We’re running, quite by accident, a nearly perfect test of the philosophy that the small project focused on marginally increasing value in a relatively undervalued neighborhood is better than a mega project designed to transform a place. It would appear to be a totally unfair fight between a project in the North End which repairs sidewalks, improves lighting, plants trees, and re-paves the street, and a nearly billion dollar hotel, entertainment, retail, and housing project in the South End.
The South End would appear to have all the advantages: It is connected to the downtown, it has retained a healthy core of businesses from its Italian heritage, and it connects to a number of healthy, and relatively wealthy, historic neighborhoods. The North End is separated from the downtown by a Le Corbusier inspired urban removal district and a massive highway interchange, whatever the North End’s previous ethnic heritage (French Canadian? Polish?) it is such a distant memory that I can’t recall what it is, nor do I see any remnants thereof, and the one huge employer in the neighborhood((Baystate Medical Center) is so monolithic and self contained that there is no tradition of leaving the campus to purchase even lunch from one of the many Caribbean restaurants along Main Street.
The North End does have a much more visible and lively public park than the South End, and both connect at about the same distance to at least somewhat comparable larger parks in Forest Park from the South End and Van Horn Park in the North End. Both are poor even by Springfield standards, both have a majority of Hispanic residents with the North End being less heterogeneous. The North End also carries with it a heavier burden of being perceived as dangerous. From my own childhood the North End and what used to be called “Winchester Square” were understood to be two nearly “no-go” zones for the White middle class.
On its face the North End experiment has every disadvantage: no connection to the amenities of the downtown, ethnic isolation, physical isolation, endemic poverty, and is getting a relatively small investment. On the other hand there is very little to lose here. Property values are already low, there are some incredibly well maintained and well restored historic buildings, but there are also vacant and blighted buildings as well. At least one major employer in the neighborhood is moving operations to a different part of the city(PVTA), whether they will continue to own and maintain their property or retain it for some use I do not know. Near the southern terminus of the neighborhood there is already some investment going on, but there are also a half a dozen or more vacant lots along Main Street which haven’t been turned into parking lots.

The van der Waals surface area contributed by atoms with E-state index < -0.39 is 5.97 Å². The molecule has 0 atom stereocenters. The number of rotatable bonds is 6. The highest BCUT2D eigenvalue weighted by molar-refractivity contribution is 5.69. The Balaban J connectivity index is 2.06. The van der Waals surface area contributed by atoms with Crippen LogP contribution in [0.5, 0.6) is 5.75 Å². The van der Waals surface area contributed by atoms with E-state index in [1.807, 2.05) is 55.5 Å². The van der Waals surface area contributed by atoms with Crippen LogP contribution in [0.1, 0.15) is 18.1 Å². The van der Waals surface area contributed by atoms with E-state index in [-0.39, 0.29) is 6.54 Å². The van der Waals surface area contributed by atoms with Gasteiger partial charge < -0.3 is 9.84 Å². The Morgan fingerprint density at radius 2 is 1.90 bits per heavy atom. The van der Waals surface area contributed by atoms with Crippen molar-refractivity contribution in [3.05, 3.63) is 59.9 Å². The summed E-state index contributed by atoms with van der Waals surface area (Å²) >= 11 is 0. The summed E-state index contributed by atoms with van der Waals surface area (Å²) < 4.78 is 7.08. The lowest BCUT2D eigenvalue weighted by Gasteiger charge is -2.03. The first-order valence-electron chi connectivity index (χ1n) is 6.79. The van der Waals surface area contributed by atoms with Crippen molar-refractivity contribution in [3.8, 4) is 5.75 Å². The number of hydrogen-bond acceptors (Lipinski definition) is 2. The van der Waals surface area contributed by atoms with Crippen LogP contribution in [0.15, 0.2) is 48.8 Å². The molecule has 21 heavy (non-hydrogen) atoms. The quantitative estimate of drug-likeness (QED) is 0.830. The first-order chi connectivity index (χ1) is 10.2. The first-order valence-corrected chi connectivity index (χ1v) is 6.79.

The North End (aka Memorial Square)
Le Corbusier-ville and the viaduct:
Main Street in the North End:
If we see over the next 5-10 years further movement toward rehabilitating the vacant and blighted structures, and some infill development occupies the now vacant plots along Main Street then I think the city will have seen adequate return in terms of maintaining the infrastructure of this stretch of Main Street and its environs.
The South End is a much trickier proposition. Keep in mind that the South End got the new sidewalks, lighting, and amenities nearly 8 years ago, but a tornado ripped through it just a few weeks after the project’s completion and a number of highly productive commercial and residential buildings were destroyed. Apart from the MGM project I can only think of one building which was completely destroyed having been replaced; many severely damaged structures were repaired, but there are still a handful of vacant lots along Main Street which had contained significant buildings before June 1, 2011.
The South End:
One consequence of the combination of the damage from the tornado and the volatility created by the enormous MGM project is that a very high percentage of store fronts from Central Street to State Street remain vacant. It has been reported that landlords have raised rents in anticipation of an MGM boom, and it is clear that potential retailers and entrepreneurs have no desire to get out ahead of the curve. In this we can glimpse a very large potential downside to the project; instead of breathing life into the district, it could suck all the life out of it. The tens of thousands of square feet of retail contained within the project could soak up all the demand created by the project and then some, the developer’s desire to give the core of the development a local flavor could remove that same flavor from the surrounding streets.
On the other hand the potential upside is enormous. If the resort complex as a whole transforms the perception of the city and the massive investment in policing the Main Street corridor 24/7 induces people into engaging with the center city as a whole the benefits could be immeasurable. A 15-20 minute “walk shed” with museums, entertainment venues, restaurants, hotels, historic architecture, a major transportation hub, and a variety of residential options is not combination to be found just anywhere in North America.
Only time will tell. I hope that both projects will prove successful of course, and as with most “experiments” in the social sciences double blinding is really impossible so we’ll never truly know if the city might have been better off with one particular strategy or with no strategy at all.